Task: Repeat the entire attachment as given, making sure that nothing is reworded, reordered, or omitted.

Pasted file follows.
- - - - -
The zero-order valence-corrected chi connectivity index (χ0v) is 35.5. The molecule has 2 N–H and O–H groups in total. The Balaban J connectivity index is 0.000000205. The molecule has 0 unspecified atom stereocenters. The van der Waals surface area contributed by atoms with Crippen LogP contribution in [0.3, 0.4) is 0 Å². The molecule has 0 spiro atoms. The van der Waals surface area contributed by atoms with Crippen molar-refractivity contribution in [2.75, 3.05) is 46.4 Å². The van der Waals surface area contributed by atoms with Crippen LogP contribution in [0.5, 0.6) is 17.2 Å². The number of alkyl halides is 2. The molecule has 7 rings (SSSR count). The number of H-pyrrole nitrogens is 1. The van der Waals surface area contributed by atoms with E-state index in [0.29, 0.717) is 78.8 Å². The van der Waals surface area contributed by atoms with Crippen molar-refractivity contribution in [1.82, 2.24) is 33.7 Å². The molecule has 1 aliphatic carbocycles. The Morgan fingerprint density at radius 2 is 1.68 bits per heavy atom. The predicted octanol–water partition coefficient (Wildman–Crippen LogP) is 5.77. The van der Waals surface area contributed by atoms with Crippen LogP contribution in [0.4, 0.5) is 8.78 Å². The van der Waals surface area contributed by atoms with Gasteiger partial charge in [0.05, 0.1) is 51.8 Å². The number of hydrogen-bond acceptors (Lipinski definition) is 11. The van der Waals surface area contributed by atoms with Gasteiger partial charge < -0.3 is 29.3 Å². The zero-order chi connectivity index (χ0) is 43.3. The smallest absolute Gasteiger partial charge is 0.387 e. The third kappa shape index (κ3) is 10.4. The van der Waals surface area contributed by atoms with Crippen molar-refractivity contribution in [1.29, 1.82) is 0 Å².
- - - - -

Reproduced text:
The zero-order valence-corrected chi connectivity index (χ0v) is 35.5. The molecule has 2 N–H and O–H groups in total. The Balaban J connectivity index is 0.000000205. The molecule has 0 unspecified atom stereocenters. The van der Waals surface area contributed by atoms with Crippen LogP contribution in [0.3, 0.4) is 0 Å². The molecule has 0 spiro atoms. The van der Waals surface area contributed by atoms with Crippen molar-refractivity contribution in [2.75, 3.05) is 46.4 Å². The van der Waals surface area contributed by atoms with Crippen LogP contribution in [0.5, 0.6) is 17.2 Å². The number of alkyl halides is 2. The molecule has 7 rings (SSSR count). The number of H-pyrrole nitrogens is 1. The van der Waals surface area contributed by atoms with E-state index in [0.29, 0.717) is 78.8 Å². The van der Waals surface area contributed by atoms with Crippen molar-refractivity contribution in [1.82, 2.24) is 33.7 Å². The molecule has 1 aliphatic carbocycles. The Morgan fingerprint density at radius 2 is 1.68 bits per heavy atom. The predicted octanol–water partition coefficient (Wildman–Crippen LogP) is 5.77. The van der Waals surface area contributed by atoms with Crippen LogP contribution in [0.4, 0.5) is 8.78 Å². The van der Waals surface area contributed by atoms with Gasteiger partial charge in [0.05, 0.1) is 51.8 Å². The number of hydrogen-bond acceptors (Lipinski definition) is 11. The van der Waals surface area contributed by atoms with Gasteiger partial charge < -0.3 is 29.3 Å². The zero-order chi connectivity index (χ0) is 43.3. The smallest absolute Gasteiger partial charge is 0.387 e. The third kappa shape index (κ3) is 10.4. The van der Waals surface area contributed by atoms with Crippen molar-refractivity contribution in [1.29, 1.82) is 0 Å².